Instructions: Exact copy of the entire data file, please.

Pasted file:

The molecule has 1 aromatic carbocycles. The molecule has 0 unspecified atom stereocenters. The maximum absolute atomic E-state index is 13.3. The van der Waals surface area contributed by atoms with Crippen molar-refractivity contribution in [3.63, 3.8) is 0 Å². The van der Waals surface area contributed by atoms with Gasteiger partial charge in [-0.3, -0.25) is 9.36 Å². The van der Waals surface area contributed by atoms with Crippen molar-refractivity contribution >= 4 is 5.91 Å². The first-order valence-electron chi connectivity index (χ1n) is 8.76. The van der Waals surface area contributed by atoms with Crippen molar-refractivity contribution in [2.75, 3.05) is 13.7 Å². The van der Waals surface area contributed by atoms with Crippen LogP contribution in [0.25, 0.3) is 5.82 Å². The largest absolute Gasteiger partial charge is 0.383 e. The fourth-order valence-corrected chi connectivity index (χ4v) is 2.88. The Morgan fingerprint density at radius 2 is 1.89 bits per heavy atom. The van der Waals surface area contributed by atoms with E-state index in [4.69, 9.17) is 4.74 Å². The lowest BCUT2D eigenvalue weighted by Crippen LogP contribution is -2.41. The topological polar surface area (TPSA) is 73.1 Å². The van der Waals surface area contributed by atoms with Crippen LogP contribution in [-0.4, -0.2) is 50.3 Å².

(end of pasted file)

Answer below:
The molecule has 1 aromatic carbocycles. The molecule has 0 unspecified atom stereocenters. The maximum absolute atomic E-state index is 13.3. The van der Waals surface area contributed by atoms with Crippen molar-refractivity contribution in [3.63, 3.8) is 0 Å². The van der Waals surface area contributed by atoms with Gasteiger partial charge in [-0.3, -0.25) is 9.36 Å². The van der Waals surface area contributed by atoms with Crippen molar-refractivity contribution >= 4 is 5.91 Å². The first-order valence-electron chi connectivity index (χ1n) is 8.76. The van der Waals surface area contributed by atoms with Crippen molar-refractivity contribution in [2.75, 3.05) is 13.7 Å². The van der Waals surface area contributed by atoms with Crippen LogP contribution in [0.25, 0.3) is 5.82 Å². The largest absolute Gasteiger partial charge is 0.383 e. The fourth-order valence-corrected chi connectivity index (χ4v) is 2.88. The Morgan fingerprint density at radius 2 is 1.89 bits per heavy atom. The van der Waals surface area contributed by atoms with E-state index in [4.69, 9.17) is 4.74 Å². The lowest BCUT2D eigenvalue weighted by Crippen LogP contribution is -2.41. The topological polar surface area (TPSA) is 73.1 Å². The van der Waals surface area contributed by atoms with Crippen LogP contribution in [-0.4, -0.2) is 50.3 Å².